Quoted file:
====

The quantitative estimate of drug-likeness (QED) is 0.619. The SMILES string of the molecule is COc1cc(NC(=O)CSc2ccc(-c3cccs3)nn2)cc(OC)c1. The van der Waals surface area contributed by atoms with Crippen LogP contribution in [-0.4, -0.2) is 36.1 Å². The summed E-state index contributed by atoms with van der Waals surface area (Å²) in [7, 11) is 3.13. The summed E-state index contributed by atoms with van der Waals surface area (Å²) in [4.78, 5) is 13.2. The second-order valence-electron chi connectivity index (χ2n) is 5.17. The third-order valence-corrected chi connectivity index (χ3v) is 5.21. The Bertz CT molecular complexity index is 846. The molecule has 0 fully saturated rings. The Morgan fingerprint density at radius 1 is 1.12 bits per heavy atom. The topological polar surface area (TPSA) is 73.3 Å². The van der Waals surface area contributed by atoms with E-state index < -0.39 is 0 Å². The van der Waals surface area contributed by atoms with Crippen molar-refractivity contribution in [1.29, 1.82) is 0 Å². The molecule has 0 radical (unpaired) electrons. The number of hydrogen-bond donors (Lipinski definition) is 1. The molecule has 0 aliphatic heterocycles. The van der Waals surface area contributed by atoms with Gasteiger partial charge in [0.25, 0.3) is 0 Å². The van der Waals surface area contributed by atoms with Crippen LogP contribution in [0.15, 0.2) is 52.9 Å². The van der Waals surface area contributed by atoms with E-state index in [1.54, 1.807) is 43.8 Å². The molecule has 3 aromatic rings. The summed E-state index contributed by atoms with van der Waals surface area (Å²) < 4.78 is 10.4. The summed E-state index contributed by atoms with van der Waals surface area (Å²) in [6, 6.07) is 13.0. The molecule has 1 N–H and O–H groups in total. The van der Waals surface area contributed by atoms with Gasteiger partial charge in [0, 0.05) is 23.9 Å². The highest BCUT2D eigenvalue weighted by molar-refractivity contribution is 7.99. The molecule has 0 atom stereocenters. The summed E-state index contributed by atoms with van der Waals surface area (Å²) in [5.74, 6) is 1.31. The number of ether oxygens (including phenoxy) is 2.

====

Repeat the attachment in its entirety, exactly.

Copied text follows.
The quantitative estimate of drug-likeness (QED) is 0.619. The SMILES string of the molecule is COc1cc(NC(=O)CSc2ccc(-c3cccs3)nn2)cc(OC)c1. The van der Waals surface area contributed by atoms with Crippen LogP contribution in [-0.4, -0.2) is 36.1 Å². The summed E-state index contributed by atoms with van der Waals surface area (Å²) in [7, 11) is 3.13. The summed E-state index contributed by atoms with van der Waals surface area (Å²) in [4.78, 5) is 13.2. The second-order valence-electron chi connectivity index (χ2n) is 5.17. The third-order valence-corrected chi connectivity index (χ3v) is 5.21. The Bertz CT molecular complexity index is 846. The molecule has 0 fully saturated rings. The Morgan fingerprint density at radius 1 is 1.12 bits per heavy atom. The topological polar surface area (TPSA) is 73.3 Å². The van der Waals surface area contributed by atoms with E-state index < -0.39 is 0 Å². The van der Waals surface area contributed by atoms with Crippen molar-refractivity contribution in [1.29, 1.82) is 0 Å². The molecule has 0 radical (unpaired) electrons. The number of hydrogen-bond donors (Lipinski definition) is 1. The molecule has 0 aliphatic heterocycles. The van der Waals surface area contributed by atoms with Gasteiger partial charge in [0.25, 0.3) is 0 Å². The van der Waals surface area contributed by atoms with Crippen LogP contribution in [0.15, 0.2) is 52.9 Å². The van der Waals surface area contributed by atoms with E-state index in [1.54, 1.807) is 43.8 Å². The molecule has 3 aromatic rings. The summed E-state index contributed by atoms with van der Waals surface area (Å²) < 4.78 is 10.4. The summed E-state index contributed by atoms with van der Waals surface area (Å²) in [6, 6.07) is 13.0. The molecule has 1 N–H and O–H groups in total. The van der Waals surface area contributed by atoms with Gasteiger partial charge in [0, 0.05) is 23.9 Å². The highest BCUT2D eigenvalue weighted by molar-refractivity contribution is 7.99. The molecule has 0 atom stereocenters. The summed E-state index contributed by atoms with van der Waals surface area (Å²) in [5.74, 6) is 1.31. The number of ether oxygens (including phenoxy) is 2.